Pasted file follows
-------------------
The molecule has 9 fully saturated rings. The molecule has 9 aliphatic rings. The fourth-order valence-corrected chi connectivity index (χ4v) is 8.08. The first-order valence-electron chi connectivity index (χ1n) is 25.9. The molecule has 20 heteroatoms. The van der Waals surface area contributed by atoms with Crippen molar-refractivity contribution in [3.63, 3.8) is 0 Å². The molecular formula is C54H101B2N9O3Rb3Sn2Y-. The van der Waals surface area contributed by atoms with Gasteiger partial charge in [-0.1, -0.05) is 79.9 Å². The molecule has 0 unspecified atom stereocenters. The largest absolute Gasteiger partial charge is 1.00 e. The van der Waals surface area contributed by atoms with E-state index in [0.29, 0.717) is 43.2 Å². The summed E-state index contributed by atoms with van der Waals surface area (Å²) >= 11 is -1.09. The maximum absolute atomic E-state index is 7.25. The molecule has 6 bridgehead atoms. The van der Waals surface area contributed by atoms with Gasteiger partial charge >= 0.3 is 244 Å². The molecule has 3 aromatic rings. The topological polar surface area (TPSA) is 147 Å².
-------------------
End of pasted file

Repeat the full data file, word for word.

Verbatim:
The molecule has 9 fully saturated rings. The molecule has 9 aliphatic rings. The fourth-order valence-corrected chi connectivity index (χ4v) is 8.08. The first-order valence-electron chi connectivity index (χ1n) is 25.9. The molecule has 20 heteroatoms. The van der Waals surface area contributed by atoms with Crippen molar-refractivity contribution in [3.63, 3.8) is 0 Å². The molecular formula is C54H101B2N9O3Rb3Sn2Y-. The van der Waals surface area contributed by atoms with Gasteiger partial charge in [-0.1, -0.05) is 79.9 Å². The molecule has 0 unspecified atom stereocenters. The largest absolute Gasteiger partial charge is 1.00 e. The van der Waals surface area contributed by atoms with E-state index in [0.29, 0.717) is 43.2 Å². The summed E-state index contributed by atoms with van der Waals surface area (Å²) >= 11 is -1.09. The maximum absolute atomic E-state index is 7.25. The molecule has 6 bridgehead atoms. The van der Waals surface area contributed by atoms with Gasteiger partial charge >= 0.3 is 244 Å². The molecule has 3 aromatic rings. The topological polar surface area (TPSA) is 147 Å².